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The Import Restrictions Boomerang

Monday, April 29, 2024

The restrictions on the imports of goods caused problems for many industries. They could become an opportunity for bribery and corruption.

arsip tempo : 172126746626.

The Import Restrictions Boomerang. tempo : 172126746626.

THE disarray, yet again, over import regulations shows that the government never undertakes comprehensive studies before drawing up a policy. Rather than strengthening domestic industry, limits on imports have caused problems for producers of a number of items, and could trigger a crisis.

Through Trade Ministry Regulation No. 36/2023, the government imposed bans or restrictions on imports of 2,110 types of tariffs or imported goods. The regulation also tightened up monitoring and applied limits on items carried by airplane passengers from overseas, including by migrant workers.

The aim was a noble one: reduce the surge of imports that is harming domestic producers. But the impact of this policy was the opposite of this aim, namely a scarcity of various goods, including raw materials for particular industries, causing problems for domestic producers.

This regulation triggered protests from businesses, as well as the public, who were disadvantaged. As a result, the government became confused and in the middle of March was forced to issue a regulation to change the rules, namely Trade Ministry Regulation No. 3/2024. This regulation reduced the number of goods subject to restrictions to 2,098 types of tariffs or goods. The provisions on goods carried by passengers were relaxed and the old rules were restored.

But instead of putting right the problems that arose, the new regulation has once again led to protests from other industries whose interests were not accommodated. The latest problems are the protests from flour producers, who are facing the threat of having to halt operations because of the shortage of fortified premixes, which provide nutrients for the flour. Because these premixes are now subject to import restrictions, stocks are running short. If there is no change in policy, this May, many flour producers will stop operations. The impact of this will be a scarcity of flour for public consumption and the food industry.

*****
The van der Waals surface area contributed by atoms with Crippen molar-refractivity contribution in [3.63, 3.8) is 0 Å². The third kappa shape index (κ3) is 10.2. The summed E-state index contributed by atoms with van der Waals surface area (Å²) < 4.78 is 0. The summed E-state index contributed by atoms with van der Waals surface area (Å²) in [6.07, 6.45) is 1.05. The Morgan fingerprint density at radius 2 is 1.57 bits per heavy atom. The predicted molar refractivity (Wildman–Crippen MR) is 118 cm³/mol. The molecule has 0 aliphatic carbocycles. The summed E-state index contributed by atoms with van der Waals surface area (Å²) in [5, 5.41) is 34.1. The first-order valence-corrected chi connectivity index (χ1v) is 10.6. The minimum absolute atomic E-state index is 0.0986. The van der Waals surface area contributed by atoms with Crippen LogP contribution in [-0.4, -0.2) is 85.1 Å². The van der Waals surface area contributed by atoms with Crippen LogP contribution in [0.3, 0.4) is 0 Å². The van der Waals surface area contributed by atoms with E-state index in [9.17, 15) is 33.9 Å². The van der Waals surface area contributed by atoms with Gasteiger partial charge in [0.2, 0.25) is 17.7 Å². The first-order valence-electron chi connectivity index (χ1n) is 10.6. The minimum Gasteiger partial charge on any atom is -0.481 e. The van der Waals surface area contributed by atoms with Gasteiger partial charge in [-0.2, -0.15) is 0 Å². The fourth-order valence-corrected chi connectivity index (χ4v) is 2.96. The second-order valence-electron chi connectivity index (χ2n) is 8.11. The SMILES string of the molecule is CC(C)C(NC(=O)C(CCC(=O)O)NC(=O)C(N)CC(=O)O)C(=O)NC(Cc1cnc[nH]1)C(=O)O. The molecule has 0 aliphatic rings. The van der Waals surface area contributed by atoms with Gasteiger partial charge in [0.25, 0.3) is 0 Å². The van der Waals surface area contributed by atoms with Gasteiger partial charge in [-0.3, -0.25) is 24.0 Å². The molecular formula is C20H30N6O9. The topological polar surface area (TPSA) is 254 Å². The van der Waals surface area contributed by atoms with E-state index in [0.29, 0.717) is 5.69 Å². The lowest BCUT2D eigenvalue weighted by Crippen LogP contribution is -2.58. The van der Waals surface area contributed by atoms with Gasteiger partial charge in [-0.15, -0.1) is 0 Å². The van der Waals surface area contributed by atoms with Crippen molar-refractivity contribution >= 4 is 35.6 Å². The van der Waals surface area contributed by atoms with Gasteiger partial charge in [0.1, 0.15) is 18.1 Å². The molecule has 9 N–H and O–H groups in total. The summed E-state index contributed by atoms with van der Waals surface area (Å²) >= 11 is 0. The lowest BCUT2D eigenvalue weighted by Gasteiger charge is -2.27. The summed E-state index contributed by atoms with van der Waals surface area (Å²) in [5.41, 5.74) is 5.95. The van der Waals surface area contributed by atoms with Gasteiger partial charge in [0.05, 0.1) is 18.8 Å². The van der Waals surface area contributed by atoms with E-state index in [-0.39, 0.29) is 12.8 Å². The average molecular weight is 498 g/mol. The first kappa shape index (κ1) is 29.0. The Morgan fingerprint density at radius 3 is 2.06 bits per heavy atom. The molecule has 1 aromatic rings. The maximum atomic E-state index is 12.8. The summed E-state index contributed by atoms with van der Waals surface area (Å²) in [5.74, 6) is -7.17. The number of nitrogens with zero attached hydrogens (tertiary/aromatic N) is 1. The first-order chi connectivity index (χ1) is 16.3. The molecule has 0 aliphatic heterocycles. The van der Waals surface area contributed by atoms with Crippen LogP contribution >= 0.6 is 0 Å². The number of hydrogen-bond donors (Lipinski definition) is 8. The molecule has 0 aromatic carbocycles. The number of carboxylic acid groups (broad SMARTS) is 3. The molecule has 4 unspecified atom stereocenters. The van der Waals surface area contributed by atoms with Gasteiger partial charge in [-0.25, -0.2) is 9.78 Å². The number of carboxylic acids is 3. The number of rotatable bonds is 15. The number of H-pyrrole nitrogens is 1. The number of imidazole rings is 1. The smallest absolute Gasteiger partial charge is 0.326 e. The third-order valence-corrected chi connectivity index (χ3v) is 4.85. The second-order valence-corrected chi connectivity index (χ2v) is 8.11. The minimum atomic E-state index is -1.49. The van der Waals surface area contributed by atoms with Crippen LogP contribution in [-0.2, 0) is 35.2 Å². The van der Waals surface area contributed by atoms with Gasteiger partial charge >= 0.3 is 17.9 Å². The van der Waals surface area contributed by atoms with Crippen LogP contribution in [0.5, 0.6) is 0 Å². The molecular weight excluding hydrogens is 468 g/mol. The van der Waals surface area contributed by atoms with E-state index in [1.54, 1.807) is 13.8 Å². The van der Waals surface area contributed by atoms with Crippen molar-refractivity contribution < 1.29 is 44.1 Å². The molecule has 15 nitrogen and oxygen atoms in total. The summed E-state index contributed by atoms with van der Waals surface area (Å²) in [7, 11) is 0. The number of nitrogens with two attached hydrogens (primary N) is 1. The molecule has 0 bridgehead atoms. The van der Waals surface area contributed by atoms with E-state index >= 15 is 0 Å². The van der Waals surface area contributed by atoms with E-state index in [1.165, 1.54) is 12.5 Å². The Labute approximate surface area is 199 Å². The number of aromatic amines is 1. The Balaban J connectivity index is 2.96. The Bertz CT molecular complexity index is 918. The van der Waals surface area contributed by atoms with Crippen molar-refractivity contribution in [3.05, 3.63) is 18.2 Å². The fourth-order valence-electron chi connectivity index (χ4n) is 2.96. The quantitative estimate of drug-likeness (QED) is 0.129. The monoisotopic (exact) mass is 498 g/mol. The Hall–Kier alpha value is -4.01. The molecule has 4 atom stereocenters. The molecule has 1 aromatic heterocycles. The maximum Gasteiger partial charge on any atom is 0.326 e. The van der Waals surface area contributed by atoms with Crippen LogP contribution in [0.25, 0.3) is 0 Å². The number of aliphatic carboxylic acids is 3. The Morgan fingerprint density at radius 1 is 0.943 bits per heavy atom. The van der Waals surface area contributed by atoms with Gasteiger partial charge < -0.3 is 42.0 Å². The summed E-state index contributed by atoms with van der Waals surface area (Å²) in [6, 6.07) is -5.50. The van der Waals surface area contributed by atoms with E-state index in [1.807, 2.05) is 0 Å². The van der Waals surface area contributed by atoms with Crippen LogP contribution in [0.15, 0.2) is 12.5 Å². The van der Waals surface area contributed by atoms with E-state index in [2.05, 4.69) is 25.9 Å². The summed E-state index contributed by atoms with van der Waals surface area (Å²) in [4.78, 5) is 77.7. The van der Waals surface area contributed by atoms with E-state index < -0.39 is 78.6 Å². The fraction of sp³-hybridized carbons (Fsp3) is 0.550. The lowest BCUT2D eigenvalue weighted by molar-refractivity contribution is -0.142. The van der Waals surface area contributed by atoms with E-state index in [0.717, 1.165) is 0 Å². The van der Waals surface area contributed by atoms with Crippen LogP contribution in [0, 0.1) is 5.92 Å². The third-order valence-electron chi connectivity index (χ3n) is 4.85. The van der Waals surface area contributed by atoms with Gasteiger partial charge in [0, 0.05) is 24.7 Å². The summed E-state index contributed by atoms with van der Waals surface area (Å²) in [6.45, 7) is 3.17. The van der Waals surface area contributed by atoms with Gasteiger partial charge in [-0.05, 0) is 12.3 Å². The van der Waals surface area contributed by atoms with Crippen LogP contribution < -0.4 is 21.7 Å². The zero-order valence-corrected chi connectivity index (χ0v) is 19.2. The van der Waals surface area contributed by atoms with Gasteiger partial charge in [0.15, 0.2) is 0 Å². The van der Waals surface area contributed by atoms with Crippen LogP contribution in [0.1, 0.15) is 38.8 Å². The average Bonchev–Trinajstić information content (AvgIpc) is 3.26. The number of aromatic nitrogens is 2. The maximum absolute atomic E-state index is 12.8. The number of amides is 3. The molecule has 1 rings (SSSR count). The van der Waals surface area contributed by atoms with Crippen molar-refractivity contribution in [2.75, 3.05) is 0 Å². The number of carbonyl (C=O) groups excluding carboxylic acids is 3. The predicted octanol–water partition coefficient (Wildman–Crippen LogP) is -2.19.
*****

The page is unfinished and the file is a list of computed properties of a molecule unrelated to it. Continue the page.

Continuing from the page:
This tinkering with regulations shows that the mechanism for drawing up import regulations by the Trade Ministry does not include satisfactory studies. The desire to limit imports to protect domestic producers has become a boomerang and could even trigger a crisis. Scarcities of basic foodstuffs such as flour could have long-term impacts, including a rise in inflation. A rise in food prices could worsen the current situation, when we are facing a weakening in the value of the rupiah and rises in interest rates.

On the other hand, the design of the import regulations followed by revisions after protests has given rise to another suspicion: could the import regulations have been planned to provide an opportunity for bribery and corruption? The tightening of import regulations is usually followed by abuses or collusion between importers and government officials. A number of corruption cases have arisen as a result of machinations related to import regulations. One of these was the 2016-2022 salt import case that involved three Industry Ministry officials.

Data from the National Strategy Team for the Prevention of Corruption shows that Indonesia is one of the nations with the highest number of import restrictions. For example, in 2024, Indonesia had limitations on 7,200 goods, or 63.16 percent of the total of 11,415 tariffs or goods. According to this joint team of five institutions, many of these restrictions have led to licensing processes that are longer and more complicated, meaning that they increase the potential for corruption. If there are no improvements, it will not be surprising if people begin to suspect that import regulations were planned to open ways for bribery and corruption.

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